Ever since its invention back in the 19th century, photography has been documenting life. At the same time it focuses on inviting audiences to a rather subjective world, while trying to be taken serious as an art form. Photography has always been considered a male dominated profession, but luckily things are changing. Scholars, writers, bloggers, photography students and enthusiasts have been giving due to the female pioneers of the field. Most of them were always standing and/or hiding in the shadows, oblivious to how much they could acclaim and accomplish. Arguably, the technique, concepts and thematic female photographers use differ from those of a male photographer. At a time when most women were convinced that their place was in the kitchen and certainly not in the dark room, there were those who were struggling to surpass their male counterparts and work towards gaining respect and recognition for their work.
Barbara Bosworth (American artist, educator and photographer, 1953-) is an internationally-renowned photographer whose large-format images explore both overt and subtle relationships between humans and the rest of the natural world. Whether chronicling the efforts of hunters or bird banders or evoking the seasonal changes that transform mountains and meadows, Bosworth's caring attention to the world around her results in images that similarly inspire viewers to look closely. Bosworth grew up in Novelty, Ohio. She currently lives in Massachusetts, where she is a professor emeritus of photography at the Massachusetts College of Art and Design in Boston. Over her long career, she has photographed in both black and white and color. Her single images display a generous attention to small facts, while her large-scale triptychs reveal a panoramic awareness, one that lets viewers glimpse relationships between frames across a wide field. While all of Bosworth's projects remind viewers not only that we shape the rest of nature, but that it also shapes us. Her work has been widely exhibited, notably in recent retrospectives at the Denver Art Museum in Colorado, Peabody Essex Museum in Salem, Massachusetts, the Smithsonian American Art Museum in Washington, D.C. and the Phoenix Art Museum in Arizona. Her publications include The Heavens (Radius Books, 2018), The Meadow (Radius Books, 2015), Natural Histories (Radius Books, 2013), Trees: National Champions (MIT Press; Center for Creative Photography, University of Arizona, 2005) and Chasing the Light (Nightwood Press, 2002). In a San Francisco MoMA interview, the photographer asserts that her processes are slowed down due to the use of film, and that the care and thoughtfulness put into her work increases with that time. She takes her time carefully studying the landscapes, which primarily consists of forests, birds and the people her work has crossed paths with. Like other landscape photographers, Bosworth's declared interest is in exploring the world at her own pace and appreciating what nature puts in front of her. She believes that observation is necessary to the artistic process and end product. Although she examines what appears before her in the natural world, Bosworth's chosen subject matter remains very personal and depicts specific moments that she has experienced. Her first photographs in and around her home in Ohio were taken from her rectangular living room window, looking out into the Ohio forest. Although her earliest photographs rarely included humans, she increasingly focused on people's connection to and effects on the surrounding environment, and she often mentions her parents and her upbringing as influences. Barbara's mother developed Parkinson's disease and dementia, while her father passed away from old age. Bosworth was able to channel these experiences into her work, drawing on them as an inspiration for her book Behold: "Photography is our validation that we were there" (2014). The multi-awarded artist often reveals the sacredness of the land through her work, in a subdued and ironic way. Her images are tranquil and transcending, uncomplicated and immediate. For Bosworth, who has taken photos for more than 40 years, photography is an act of capturing things that are disappearing and a tool that allows her to reflect on life and death.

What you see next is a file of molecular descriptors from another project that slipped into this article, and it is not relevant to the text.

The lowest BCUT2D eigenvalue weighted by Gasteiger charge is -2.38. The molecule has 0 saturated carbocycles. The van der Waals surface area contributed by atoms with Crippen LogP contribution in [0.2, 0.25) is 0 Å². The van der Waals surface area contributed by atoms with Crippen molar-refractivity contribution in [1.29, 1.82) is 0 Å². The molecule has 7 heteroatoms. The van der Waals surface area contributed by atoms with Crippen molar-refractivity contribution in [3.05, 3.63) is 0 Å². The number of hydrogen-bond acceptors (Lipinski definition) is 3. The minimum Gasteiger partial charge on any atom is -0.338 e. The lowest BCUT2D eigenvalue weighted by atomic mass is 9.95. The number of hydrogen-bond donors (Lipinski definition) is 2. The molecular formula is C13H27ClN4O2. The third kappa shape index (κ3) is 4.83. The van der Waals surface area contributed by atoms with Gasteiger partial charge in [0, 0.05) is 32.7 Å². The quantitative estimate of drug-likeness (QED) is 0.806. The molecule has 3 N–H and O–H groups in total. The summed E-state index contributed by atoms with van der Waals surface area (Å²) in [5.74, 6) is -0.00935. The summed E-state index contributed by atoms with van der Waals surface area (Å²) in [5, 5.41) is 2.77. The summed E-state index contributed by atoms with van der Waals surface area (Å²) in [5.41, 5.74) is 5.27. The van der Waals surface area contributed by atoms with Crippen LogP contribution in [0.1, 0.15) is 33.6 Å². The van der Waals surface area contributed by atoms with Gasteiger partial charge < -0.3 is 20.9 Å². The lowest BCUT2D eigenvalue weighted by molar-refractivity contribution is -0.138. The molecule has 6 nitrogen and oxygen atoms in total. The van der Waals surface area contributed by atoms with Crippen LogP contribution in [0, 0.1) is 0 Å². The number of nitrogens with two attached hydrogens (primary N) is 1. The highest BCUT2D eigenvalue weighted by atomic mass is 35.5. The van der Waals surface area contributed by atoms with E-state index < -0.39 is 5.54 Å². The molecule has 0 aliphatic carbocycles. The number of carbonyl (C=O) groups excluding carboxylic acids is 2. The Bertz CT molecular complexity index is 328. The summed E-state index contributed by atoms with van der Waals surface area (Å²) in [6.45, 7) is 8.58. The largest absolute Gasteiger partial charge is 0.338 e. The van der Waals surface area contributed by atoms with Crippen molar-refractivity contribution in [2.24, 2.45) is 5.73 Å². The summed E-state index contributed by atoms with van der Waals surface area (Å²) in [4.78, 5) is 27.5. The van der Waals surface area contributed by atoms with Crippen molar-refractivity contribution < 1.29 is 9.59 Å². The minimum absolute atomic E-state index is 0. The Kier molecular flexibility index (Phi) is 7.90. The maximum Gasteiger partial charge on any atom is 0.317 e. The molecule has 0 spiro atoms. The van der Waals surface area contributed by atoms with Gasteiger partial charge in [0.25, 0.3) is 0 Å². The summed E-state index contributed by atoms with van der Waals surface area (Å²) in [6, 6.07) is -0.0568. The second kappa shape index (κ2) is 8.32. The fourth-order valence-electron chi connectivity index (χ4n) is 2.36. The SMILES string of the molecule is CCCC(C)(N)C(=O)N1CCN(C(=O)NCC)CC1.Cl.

We will continue talking about female names that left their mark in photography and about contemporary female photographers who are still to emerge. There are a lot of female photographers out there deserving of praise and we can only hope to cover as many of them as we can. Please, follow this space to find out more.